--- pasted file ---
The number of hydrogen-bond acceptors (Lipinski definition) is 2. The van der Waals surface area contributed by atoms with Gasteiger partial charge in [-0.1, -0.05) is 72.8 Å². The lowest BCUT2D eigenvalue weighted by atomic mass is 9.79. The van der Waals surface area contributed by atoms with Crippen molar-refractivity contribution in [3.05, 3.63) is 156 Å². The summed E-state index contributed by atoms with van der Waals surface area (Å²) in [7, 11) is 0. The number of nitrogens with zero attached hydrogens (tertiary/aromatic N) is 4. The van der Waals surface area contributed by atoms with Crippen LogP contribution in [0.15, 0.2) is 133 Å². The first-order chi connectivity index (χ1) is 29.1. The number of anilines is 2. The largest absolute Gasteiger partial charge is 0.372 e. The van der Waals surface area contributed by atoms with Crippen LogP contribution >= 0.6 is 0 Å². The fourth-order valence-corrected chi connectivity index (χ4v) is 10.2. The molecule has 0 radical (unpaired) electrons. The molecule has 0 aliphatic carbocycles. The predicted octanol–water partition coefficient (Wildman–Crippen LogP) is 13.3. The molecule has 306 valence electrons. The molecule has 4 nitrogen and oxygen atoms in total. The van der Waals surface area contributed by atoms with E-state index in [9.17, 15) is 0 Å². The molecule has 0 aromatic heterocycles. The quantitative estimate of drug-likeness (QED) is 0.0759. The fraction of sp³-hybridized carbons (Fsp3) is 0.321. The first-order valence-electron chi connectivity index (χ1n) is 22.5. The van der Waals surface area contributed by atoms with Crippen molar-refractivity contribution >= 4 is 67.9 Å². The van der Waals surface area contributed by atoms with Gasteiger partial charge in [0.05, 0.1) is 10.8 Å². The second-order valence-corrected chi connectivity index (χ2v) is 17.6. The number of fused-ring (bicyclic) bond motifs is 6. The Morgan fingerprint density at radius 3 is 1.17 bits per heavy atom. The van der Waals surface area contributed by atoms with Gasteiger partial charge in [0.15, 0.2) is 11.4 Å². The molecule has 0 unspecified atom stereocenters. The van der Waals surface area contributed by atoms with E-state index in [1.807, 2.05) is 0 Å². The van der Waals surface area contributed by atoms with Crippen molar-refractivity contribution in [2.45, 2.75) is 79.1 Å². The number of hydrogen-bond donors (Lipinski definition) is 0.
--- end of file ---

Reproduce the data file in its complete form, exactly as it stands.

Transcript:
The number of hydrogen-bond acceptors (Lipinski definition) is 2. The van der Waals surface area contributed by atoms with Gasteiger partial charge in [-0.1, -0.05) is 72.8 Å². The lowest BCUT2D eigenvalue weighted by atomic mass is 9.79. The van der Waals surface area contributed by atoms with Crippen molar-refractivity contribution in [3.05, 3.63) is 156 Å². The summed E-state index contributed by atoms with van der Waals surface area (Å²) in [7, 11) is 0. The number of nitrogens with zero attached hydrogens (tertiary/aromatic N) is 4. The van der Waals surface area contributed by atoms with Crippen LogP contribution in [0.15, 0.2) is 133 Å². The first-order chi connectivity index (χ1) is 29.1. The number of anilines is 2. The largest absolute Gasteiger partial charge is 0.372 e. The van der Waals surface area contributed by atoms with Crippen LogP contribution >= 0.6 is 0 Å². The fourth-order valence-corrected chi connectivity index (χ4v) is 10.2. The molecule has 0 radical (unpaired) electrons. The molecule has 0 aliphatic carbocycles. The predicted octanol–water partition coefficient (Wildman–Crippen LogP) is 13.3. The molecule has 306 valence electrons. The molecule has 4 nitrogen and oxygen atoms in total. The van der Waals surface area contributed by atoms with E-state index in [9.17, 15) is 0 Å². The molecule has 0 aromatic heterocycles. The quantitative estimate of drug-likeness (QED) is 0.0759. The fraction of sp³-hybridized carbons (Fsp3) is 0.321. The first-order valence-electron chi connectivity index (χ1n) is 22.5. The van der Waals surface area contributed by atoms with Crippen molar-refractivity contribution >= 4 is 67.9 Å². The van der Waals surface area contributed by atoms with Gasteiger partial charge in [0.05, 0.1) is 10.8 Å². The second-order valence-corrected chi connectivity index (χ2v) is 17.6. The number of fused-ring (bicyclic) bond motifs is 6. The Morgan fingerprint density at radius 3 is 1.17 bits per heavy atom. The van der Waals surface area contributed by atoms with Gasteiger partial charge in [0.15, 0.2) is 11.4 Å². The molecule has 0 unspecified atom stereocenters. The van der Waals surface area contributed by atoms with E-state index in [1.807, 2.05) is 0 Å². The van der Waals surface area contributed by atoms with Crippen molar-refractivity contribution in [2.45, 2.75) is 79.1 Å². The number of hydrogen-bond donors (Lipinski definition) is 0.